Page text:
Contents of the DLFONT.DOC file
DLFONT is a simple C function that is called from Clipper to download a
standard HP Laserjet II/III font.
It was written for Clipper S87.
When called, it opens up a file (Here called "DLFONTS.BAT"), and
parses through it, downloading each font that it finds. The batch
file form requirements are spelled out a little later, but its form
is the same as that for the "download" program from Glyphix, and
also a couple of public domain font downloaders.
The code is written to just set the font as permanent, although a
couple of minutes and a HP book can change all that to temporary,
if you like.
If you're not a Clipper kind of person: The PASCAL declaration of the
function should be changed to "int", as the program returns a 0/1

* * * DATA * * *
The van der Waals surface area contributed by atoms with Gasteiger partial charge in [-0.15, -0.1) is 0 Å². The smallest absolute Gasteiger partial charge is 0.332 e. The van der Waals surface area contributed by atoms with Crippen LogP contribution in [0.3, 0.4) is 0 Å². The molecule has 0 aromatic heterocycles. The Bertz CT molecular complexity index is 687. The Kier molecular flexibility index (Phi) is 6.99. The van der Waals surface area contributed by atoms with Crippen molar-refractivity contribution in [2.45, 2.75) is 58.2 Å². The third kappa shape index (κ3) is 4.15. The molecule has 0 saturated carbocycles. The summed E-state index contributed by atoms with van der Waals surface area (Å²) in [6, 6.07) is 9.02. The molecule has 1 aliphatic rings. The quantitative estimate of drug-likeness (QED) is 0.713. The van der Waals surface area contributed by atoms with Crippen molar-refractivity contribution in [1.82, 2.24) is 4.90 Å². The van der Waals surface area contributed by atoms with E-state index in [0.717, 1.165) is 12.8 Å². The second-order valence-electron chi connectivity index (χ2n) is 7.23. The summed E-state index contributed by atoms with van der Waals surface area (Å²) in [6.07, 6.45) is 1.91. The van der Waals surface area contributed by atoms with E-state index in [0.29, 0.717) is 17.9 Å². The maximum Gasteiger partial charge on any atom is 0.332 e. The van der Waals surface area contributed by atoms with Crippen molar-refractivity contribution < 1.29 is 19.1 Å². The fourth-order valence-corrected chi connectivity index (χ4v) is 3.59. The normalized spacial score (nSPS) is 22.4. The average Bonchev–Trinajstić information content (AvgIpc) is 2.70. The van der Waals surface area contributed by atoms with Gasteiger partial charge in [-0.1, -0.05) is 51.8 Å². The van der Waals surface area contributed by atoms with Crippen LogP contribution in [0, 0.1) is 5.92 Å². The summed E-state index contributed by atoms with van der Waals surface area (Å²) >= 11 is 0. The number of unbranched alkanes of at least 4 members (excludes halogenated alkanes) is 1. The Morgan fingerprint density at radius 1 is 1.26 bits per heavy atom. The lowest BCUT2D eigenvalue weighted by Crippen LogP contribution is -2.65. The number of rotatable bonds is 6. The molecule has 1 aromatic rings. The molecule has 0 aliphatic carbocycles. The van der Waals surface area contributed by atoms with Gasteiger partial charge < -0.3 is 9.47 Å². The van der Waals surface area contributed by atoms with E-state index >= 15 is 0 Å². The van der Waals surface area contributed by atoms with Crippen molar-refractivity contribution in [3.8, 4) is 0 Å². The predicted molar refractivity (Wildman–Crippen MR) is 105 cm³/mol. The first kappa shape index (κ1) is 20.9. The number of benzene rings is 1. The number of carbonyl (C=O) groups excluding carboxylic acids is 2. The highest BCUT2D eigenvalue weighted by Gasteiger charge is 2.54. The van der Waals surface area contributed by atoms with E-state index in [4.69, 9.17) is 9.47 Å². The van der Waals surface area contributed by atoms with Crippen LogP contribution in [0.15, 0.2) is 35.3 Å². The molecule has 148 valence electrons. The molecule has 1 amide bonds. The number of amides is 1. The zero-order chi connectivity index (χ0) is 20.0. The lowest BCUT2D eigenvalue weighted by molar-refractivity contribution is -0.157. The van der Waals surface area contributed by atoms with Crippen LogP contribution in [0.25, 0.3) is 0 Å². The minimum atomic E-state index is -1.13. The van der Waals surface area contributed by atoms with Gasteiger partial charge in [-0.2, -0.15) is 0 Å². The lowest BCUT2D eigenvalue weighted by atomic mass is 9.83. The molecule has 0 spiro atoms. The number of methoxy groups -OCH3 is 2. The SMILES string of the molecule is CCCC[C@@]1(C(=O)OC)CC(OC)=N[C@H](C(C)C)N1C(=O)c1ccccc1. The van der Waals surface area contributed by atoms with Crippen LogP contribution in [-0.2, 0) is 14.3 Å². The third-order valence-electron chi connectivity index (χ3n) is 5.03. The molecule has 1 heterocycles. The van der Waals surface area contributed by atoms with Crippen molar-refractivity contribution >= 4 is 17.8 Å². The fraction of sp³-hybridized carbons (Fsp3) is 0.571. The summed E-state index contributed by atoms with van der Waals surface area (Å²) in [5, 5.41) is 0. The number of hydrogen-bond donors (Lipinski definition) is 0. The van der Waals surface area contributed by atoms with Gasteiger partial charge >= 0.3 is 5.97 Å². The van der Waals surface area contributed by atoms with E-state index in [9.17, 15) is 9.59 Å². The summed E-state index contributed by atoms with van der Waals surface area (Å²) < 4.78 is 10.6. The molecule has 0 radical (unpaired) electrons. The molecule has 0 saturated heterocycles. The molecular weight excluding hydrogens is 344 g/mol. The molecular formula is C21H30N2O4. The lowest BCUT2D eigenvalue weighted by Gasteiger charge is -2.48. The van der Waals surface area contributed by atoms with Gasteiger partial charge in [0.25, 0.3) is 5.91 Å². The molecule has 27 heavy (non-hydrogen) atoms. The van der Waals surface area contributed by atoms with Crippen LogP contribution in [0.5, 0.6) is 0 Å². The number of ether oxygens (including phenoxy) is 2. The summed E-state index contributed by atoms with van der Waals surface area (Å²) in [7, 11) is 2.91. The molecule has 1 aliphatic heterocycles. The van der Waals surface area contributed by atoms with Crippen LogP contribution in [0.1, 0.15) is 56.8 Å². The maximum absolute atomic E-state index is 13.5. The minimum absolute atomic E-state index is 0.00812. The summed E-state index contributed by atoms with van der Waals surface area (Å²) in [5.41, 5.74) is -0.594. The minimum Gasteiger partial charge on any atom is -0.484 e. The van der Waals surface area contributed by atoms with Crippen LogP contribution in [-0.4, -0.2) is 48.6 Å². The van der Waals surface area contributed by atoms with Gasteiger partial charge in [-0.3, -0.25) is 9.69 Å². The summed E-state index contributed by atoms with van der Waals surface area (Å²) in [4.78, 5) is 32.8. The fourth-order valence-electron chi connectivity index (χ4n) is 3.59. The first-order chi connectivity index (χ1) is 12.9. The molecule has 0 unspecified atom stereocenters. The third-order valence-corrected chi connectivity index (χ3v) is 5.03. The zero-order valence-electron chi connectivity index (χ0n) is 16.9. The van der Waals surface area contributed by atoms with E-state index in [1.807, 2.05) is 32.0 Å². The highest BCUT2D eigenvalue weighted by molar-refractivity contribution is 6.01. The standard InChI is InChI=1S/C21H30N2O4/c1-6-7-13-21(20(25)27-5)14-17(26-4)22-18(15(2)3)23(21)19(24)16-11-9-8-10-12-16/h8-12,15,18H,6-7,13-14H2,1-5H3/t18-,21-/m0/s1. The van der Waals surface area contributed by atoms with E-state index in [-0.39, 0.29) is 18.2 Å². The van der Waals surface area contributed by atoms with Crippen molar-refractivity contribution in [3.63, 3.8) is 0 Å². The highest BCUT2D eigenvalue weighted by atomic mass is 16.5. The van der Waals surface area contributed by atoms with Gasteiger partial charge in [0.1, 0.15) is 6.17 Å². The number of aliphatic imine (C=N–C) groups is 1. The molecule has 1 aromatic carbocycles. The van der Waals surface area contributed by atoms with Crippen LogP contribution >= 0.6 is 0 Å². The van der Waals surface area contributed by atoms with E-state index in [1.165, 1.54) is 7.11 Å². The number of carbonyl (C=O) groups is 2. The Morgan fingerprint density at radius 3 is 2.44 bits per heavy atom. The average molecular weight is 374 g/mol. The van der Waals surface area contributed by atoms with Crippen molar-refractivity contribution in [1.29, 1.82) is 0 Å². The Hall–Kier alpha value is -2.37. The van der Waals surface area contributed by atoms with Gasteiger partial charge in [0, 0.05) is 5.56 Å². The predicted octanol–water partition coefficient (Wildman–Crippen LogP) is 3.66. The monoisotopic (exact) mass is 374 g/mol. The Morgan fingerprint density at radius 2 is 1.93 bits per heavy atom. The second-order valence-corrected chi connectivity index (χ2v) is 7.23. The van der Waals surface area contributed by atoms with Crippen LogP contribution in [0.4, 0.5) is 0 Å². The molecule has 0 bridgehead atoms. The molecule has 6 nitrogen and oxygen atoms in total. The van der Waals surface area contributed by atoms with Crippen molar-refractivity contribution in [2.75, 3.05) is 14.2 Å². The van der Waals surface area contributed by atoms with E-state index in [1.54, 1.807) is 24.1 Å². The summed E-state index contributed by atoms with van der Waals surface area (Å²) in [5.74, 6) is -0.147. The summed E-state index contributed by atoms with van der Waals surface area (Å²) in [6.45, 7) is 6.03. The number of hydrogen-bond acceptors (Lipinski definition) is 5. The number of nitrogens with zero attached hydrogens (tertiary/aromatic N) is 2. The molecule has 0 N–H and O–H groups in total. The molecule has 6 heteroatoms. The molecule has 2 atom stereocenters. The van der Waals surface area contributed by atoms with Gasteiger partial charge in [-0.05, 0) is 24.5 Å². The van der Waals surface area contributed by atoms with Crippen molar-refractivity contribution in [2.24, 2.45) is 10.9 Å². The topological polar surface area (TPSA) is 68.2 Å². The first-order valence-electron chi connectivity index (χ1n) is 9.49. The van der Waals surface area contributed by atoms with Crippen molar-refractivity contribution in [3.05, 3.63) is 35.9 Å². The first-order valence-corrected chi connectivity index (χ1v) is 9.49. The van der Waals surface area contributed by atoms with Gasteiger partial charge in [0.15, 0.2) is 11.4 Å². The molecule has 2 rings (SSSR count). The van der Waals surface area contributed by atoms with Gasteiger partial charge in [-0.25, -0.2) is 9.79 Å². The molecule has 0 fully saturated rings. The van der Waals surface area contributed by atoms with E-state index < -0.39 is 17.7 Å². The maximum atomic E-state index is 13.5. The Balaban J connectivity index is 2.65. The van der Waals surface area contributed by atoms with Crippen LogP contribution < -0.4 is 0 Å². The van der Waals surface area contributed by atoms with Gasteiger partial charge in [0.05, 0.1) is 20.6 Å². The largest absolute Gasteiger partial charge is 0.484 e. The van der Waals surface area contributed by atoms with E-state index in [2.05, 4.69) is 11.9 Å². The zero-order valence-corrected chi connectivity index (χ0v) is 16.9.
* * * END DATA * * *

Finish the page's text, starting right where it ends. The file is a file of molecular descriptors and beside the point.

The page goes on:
indicating success or failure of the download. Just remove all the
_retl's, and change the return statement to return(0/1).
I use the standard token functions to parse the batch/data file. It
is therefore sensitive to the makeup of the lines. The best form is:
<---------Beginning of file----------->
<----------End of the File------------->
Where is the full fontname. Example: TR14BLD.SFP
and is the number of the font with which it is
to be accessed later. Example: 27
Note that the separator between and is not
discretionary. It must match one of the token separators in the
function itself. Just use a comma and it'll be fine.
I used the blocksize of 1024, because that seems to be about the
fastest that I could push the laserjets I write for and not cause a
critical error (LPTX not ready: A/R/I or a write failure).
If you've written your own print_error handler in Clipper, you may
want to explicitly write to the handle of lptx (4 = LPT1, I seem to
recall) and then have a shot at print error recovery via the Clipper
handler. I had no such success on a constant basis, so I gave up
and reduced the print write buffer size.
If you find use for this, great. If you know of a better way,
fantastic: But please let me know. I truly enjoy playing around with
laser printers and learning new/better techniques for control.
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